Khundkar, Lutfur Rahman (1988) Microcanonical rates of unimolecular reactions studied by time-resolved photofragment spectroscopy. Dissertation (Ph.D.), California Institute of Technology. http://resolver.caltech.edu/CaltechETD:etd-04042008-083918
The use of modern technology in the study of classic problems in chemistry has afforded researchers the opportunity to understand the dynamics of reactions on a molecular level. This thesis represents one such instance, where the combination of pulsed lasers and molecular beams has made the study of ultrafast reactions of isolated molecules possible.
The optical technique is, in essence, a two pulse pump-probe method. One of the pulses resonantly excites the molecule to be studied, while the second one, delayed in time, measures the population in either the excited parent state or some quantum state of the product. The sample is cooled in a supersonic expansion and observed under collisionless conditions. Atomic and molecular species may be detected by laser-induced fluorescence (LIF) or resonantly-enhanced multiphoton ionization (REMPI), followed by mass-selective detection. The temporal evolution of the state being probed is mapped out as the delay between the pulses is varied. The resolution of this method is determined by the temporal widths of the two pulses, typically ~ 8 picoseconds in the studies presented here.
The technique, termed Time-Resolved Photofragment Spectroscopy (TRPS), has been used to study a number of unimolecular reactions under collisionless conditions. Microcanonical rates of the reaction NCNO -> CN + NO have been measured for excitation energies near threshold. The rates are compared with predictions of various statistical theories, including a recently proposed variational method. State-selected studies of the production of iodine atoms in the UV photodissociation of 1, 2 — diiodotetrafluoroethane indicate the existence of a bound intermediate, the iodoperfluoroethyl radical. Energy dependent rates show that the amount of internal energy in the intermediate may be varied by changing excitation conditions, thereby affecting the rate of its decomposition. Time and frequency-resolved studies of the photodissociation of methyl iodide show evidence that perturbed species in a dissociating system (so-called transition-state species) may be observed by this technique.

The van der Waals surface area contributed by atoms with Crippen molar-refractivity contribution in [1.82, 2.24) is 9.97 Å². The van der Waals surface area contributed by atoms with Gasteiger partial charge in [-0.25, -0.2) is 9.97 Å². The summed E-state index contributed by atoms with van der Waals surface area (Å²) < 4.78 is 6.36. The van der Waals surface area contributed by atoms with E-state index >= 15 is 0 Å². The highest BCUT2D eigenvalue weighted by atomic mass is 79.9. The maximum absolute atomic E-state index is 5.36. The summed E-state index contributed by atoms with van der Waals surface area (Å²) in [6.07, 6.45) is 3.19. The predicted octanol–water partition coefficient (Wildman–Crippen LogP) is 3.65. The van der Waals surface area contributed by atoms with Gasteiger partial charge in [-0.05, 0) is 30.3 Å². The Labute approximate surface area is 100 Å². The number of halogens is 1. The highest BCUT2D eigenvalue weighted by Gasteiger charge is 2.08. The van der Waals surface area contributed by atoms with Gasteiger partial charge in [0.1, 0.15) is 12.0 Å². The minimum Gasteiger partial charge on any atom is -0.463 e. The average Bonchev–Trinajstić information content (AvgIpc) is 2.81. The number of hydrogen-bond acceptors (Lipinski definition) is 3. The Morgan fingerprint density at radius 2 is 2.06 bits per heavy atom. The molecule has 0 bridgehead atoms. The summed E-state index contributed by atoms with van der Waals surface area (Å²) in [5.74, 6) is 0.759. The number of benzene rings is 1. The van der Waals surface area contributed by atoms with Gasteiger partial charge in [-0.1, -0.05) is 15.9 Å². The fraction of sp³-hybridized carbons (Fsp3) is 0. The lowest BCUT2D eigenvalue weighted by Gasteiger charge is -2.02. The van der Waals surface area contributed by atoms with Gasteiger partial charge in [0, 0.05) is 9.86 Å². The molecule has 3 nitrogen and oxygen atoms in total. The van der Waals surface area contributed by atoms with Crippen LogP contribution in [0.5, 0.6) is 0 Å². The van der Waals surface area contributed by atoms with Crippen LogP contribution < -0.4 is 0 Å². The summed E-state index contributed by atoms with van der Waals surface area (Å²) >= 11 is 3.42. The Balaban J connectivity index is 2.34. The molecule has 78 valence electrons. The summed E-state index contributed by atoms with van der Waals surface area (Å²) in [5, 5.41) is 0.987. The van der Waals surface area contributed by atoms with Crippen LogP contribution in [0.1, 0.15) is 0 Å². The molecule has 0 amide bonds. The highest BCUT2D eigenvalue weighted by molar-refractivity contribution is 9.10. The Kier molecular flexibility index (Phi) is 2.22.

|Item Type:||Thesis (Dissertation (Ph.D.))|
|Degree Grantor:||California Institute of Technology|
|Division:||Chemistry and Chemical Engineering|
|Thesis Availability:||Restricted to Caltech community only|
|Defense Date:||6 May 1988|
|Default Usage Policy:||No commercial reproduction, distribution, display or performance rights in this work are provided.|
|Deposited By:||Imported from ETD-db|
|Deposited On:||04 Apr 2008|
|Last Modified:||26 Dec 2012 02:36|
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